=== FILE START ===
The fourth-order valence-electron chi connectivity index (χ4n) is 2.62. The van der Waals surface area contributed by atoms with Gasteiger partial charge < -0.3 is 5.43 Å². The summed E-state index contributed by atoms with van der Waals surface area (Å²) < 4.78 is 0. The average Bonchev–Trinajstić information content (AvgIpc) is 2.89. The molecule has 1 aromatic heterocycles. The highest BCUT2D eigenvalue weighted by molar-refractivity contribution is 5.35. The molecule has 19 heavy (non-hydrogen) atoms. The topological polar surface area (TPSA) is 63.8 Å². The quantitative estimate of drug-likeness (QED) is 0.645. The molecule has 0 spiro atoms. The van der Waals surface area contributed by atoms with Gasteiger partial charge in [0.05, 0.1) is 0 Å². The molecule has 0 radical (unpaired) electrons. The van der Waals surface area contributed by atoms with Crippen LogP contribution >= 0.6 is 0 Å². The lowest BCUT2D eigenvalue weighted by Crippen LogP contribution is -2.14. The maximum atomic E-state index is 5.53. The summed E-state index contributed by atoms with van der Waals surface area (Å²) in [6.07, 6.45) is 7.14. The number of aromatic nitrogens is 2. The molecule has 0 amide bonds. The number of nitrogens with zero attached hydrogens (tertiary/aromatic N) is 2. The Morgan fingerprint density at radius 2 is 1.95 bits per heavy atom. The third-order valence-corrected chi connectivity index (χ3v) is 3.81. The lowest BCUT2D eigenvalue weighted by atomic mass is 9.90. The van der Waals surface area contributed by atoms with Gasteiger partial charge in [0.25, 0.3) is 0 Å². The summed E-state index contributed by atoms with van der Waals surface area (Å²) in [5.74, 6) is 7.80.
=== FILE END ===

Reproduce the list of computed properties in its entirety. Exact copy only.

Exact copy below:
The fourth-order valence-electron chi connectivity index (χ4n) is 2.62. The van der Waals surface area contributed by atoms with Gasteiger partial charge < -0.3 is 5.43 Å². The summed E-state index contributed by atoms with van der Waals surface area (Å²) < 4.78 is 0. The average Bonchev–Trinajstić information content (AvgIpc) is 2.89. The molecule has 1 aromatic heterocycles. The highest BCUT2D eigenvalue weighted by molar-refractivity contribution is 5.35. The molecule has 19 heavy (non-hydrogen) atoms. The topological polar surface area (TPSA) is 63.8 Å². The quantitative estimate of drug-likeness (QED) is 0.645. The molecule has 0 spiro atoms. The van der Waals surface area contributed by atoms with Gasteiger partial charge in [0.05, 0.1) is 0 Å². The molecule has 0 radical (unpaired) electrons. The van der Waals surface area contributed by atoms with Crippen LogP contribution >= 0.6 is 0 Å². The lowest BCUT2D eigenvalue weighted by Crippen LogP contribution is -2.14. The maximum atomic E-state index is 5.53. The summed E-state index contributed by atoms with van der Waals surface area (Å²) in [6.07, 6.45) is 7.14. The number of aromatic nitrogens is 2. The molecule has 0 amide bonds. The number of nitrogens with zero attached hydrogens (tertiary/aromatic N) is 2. The Morgan fingerprint density at radius 2 is 1.95 bits per heavy atom. The third-order valence-corrected chi connectivity index (χ3v) is 3.81. The lowest BCUT2D eigenvalue weighted by atomic mass is 9.90. The van der Waals surface area contributed by atoms with Gasteiger partial charge in [0.25, 0.3) is 0 Å². The summed E-state index contributed by atoms with van der Waals surface area (Å²) in [5.74, 6) is 7.80.